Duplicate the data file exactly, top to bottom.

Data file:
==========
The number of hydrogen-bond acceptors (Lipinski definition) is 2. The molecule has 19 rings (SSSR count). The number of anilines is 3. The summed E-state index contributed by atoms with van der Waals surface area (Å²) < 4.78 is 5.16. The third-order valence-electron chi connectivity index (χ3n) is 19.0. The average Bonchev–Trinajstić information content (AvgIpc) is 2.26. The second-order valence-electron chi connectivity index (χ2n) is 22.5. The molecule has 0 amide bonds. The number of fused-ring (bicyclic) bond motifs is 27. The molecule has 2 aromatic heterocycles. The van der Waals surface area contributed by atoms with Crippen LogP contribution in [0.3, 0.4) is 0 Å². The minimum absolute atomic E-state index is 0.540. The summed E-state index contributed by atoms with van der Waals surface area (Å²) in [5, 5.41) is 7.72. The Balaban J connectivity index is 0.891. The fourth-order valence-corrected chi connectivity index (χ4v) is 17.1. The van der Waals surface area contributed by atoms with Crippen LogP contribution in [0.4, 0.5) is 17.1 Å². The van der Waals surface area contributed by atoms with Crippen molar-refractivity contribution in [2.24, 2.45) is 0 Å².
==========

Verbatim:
The number of hydrogen-bond acceptors (Lipinski definition) is 2. The molecule has 19 rings (SSSR count). The number of anilines is 3. The summed E-state index contributed by atoms with van der Waals surface area (Å²) < 4.78 is 5.16. The third-order valence-electron chi connectivity index (χ3n) is 19.0. The average Bonchev–Trinajstić information content (AvgIpc) is 2.26. The second-order valence-electron chi connectivity index (χ2n) is 22.5. The molecule has 0 amide bonds. The number of fused-ring (bicyclic) bond motifs is 27. The molecule has 2 aromatic heterocycles. The van der Waals surface area contributed by atoms with Crippen LogP contribution in [0.3, 0.4) is 0 Å². The minimum absolute atomic E-state index is 0.540. The summed E-state index contributed by atoms with van der Waals surface area (Å²) in [5, 5.41) is 7.72. The Balaban J connectivity index is 0.891. The fourth-order valence-corrected chi connectivity index (χ4v) is 17.1. The van der Waals surface area contributed by atoms with Crippen LogP contribution in [0.4, 0.5) is 17.1 Å². The van der Waals surface area contributed by atoms with Crippen molar-refractivity contribution in [2.24, 2.45) is 0 Å².